My Problems

Previous Problems

Who Do I Support?

  • Facebook icon link
  • Instagram icon link
  • Twitter icon link
  • Pinterest icon link

Pants for Bouldering: Boulder Denim Review

When you’re shopping for bouldering pants, do you buy for function or style?

For me, I go towards functional and stretchy yoga pants. I wear them because they move with my body even when I’m in an odd position on a problem. Plus, they cover more of my legs, so they don’t get scraped up as much. It helps if they’re cute, but it’s not mandatory.

What if, there were a pair of jeans I could wear and climb in without worry? Sounds unbelievable, doesn’t it? When I first heard about Boulder Denim, I was skeptical at first. “Jeans you can climb in and look good? No way.” But there is such a thing.

Hello, Functional and Stylish Climbing Jeans!

Man and woman models for Boulder Denim.
Source: Boulder Denim

Boulder Denim originated in the minds of creators Taz Barrett and Brad Spence from Vancouver, Canada. The idea behind the pants developed from Taz and Brad’s frustration of the lack of functional and stylish climbing pants on the market. So, long story short, the guys designed their own pants.

According to the Bouldering Denim website, after a year of research and development, they chose to work with a denim manufacturer in Canada to develop the denim for climbing. In November of 2015, they launched a Kickstarter campaign and ended up raising over their goal. Afterward, they turned it into a full-fledged business.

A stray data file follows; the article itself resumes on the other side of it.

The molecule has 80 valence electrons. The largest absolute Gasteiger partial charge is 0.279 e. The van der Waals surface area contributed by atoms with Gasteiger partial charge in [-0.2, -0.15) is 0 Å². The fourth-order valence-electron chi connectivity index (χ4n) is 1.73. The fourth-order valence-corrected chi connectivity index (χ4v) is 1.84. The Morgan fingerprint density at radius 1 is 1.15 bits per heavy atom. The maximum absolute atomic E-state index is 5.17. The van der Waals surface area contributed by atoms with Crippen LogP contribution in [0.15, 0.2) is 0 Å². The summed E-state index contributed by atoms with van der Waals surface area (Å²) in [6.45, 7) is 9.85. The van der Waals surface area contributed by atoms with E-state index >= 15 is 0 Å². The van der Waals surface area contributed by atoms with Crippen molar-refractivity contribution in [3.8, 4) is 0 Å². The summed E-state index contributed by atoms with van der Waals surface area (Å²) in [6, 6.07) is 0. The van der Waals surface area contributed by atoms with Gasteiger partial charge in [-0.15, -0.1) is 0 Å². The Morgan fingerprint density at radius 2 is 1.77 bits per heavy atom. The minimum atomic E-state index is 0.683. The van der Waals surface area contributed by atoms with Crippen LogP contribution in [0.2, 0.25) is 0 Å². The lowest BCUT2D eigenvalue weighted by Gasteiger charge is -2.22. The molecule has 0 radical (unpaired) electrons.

In the product description, it says they took some of their favorite functional outdoor wear and stylish pants then deconstructed them. They place every stitch with precision to maximize mobility and movement. Their stretch denim blend is made from scratch. It’s woven with a top-secret method to maintain its shape. Then the denim is treated with Nanosphere©, a coating to keep them dry and clean longer. They don’t use leather patches to make them vegan-friendly.

The Curiosity is There

Overall, the jeans sound like a good product. So, I wanted to see what was unique about these pants. I browsed on their website to see what they have in store for women.

First off, I only see one type of jean compared to the two men types. Seeing this on the site is a little concerning. I get why there are two styles for men, one for smaller framed and one for larger framed guys. However, women’s bodies vary a lot in size and shape. I’m surprised there aren’t more styles for women.

But There Are Concerns

Folded pair of Bould Denim Skinny Fit jeans.

Boulder Denim’s style for women jeans is called “skinny fit.” On the description, it says it’s “perfect for women of all shapes.” I have a hard time believing that. Apparently, the denim “allows you to have a higher-waist that doesn’t restrict movement or dig in when you bend over.” Plus, “the multi-piece waistband is specially designed to be shaped like your body. It hugs your body better to prevent your underwear from showing.” That’s good to know.